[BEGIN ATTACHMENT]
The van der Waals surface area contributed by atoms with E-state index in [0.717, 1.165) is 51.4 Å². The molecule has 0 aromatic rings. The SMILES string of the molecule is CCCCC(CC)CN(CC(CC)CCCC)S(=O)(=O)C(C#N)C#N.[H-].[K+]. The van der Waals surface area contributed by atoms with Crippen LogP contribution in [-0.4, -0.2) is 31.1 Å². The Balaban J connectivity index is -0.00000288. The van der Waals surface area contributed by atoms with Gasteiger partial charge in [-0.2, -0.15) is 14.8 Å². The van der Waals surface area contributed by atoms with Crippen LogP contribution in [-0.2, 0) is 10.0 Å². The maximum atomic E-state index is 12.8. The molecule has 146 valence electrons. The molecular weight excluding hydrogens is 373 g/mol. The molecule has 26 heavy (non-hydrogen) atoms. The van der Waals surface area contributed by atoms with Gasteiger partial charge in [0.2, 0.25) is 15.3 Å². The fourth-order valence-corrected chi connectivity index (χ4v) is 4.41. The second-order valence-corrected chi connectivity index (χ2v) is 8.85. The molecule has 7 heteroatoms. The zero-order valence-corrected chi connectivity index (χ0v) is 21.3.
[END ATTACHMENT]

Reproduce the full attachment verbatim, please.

The van der Waals surface area contributed by atoms with E-state index in [0.717, 1.165) is 51.4 Å². The molecule has 0 aromatic rings. The SMILES string of the molecule is CCCCC(CC)CN(CC(CC)CCCC)S(=O)(=O)C(C#N)C#N.[H-].[K+]. The van der Waals surface area contributed by atoms with Crippen LogP contribution in [-0.4, -0.2) is 31.1 Å². The Balaban J connectivity index is -0.00000288. The van der Waals surface area contributed by atoms with Gasteiger partial charge in [-0.2, -0.15) is 14.8 Å². The van der Waals surface area contributed by atoms with Crippen LogP contribution in [-0.2, 0) is 10.0 Å². The maximum atomic E-state index is 12.8. The molecule has 146 valence electrons. The molecular weight excluding hydrogens is 373 g/mol. The molecule has 26 heavy (non-hydrogen) atoms. The van der Waals surface area contributed by atoms with Gasteiger partial charge in [0.2, 0.25) is 15.3 Å². The fourth-order valence-corrected chi connectivity index (χ4v) is 4.41. The second-order valence-corrected chi connectivity index (χ2v) is 8.85. The molecule has 7 heteroatoms. The zero-order valence-corrected chi connectivity index (χ0v) is 21.3.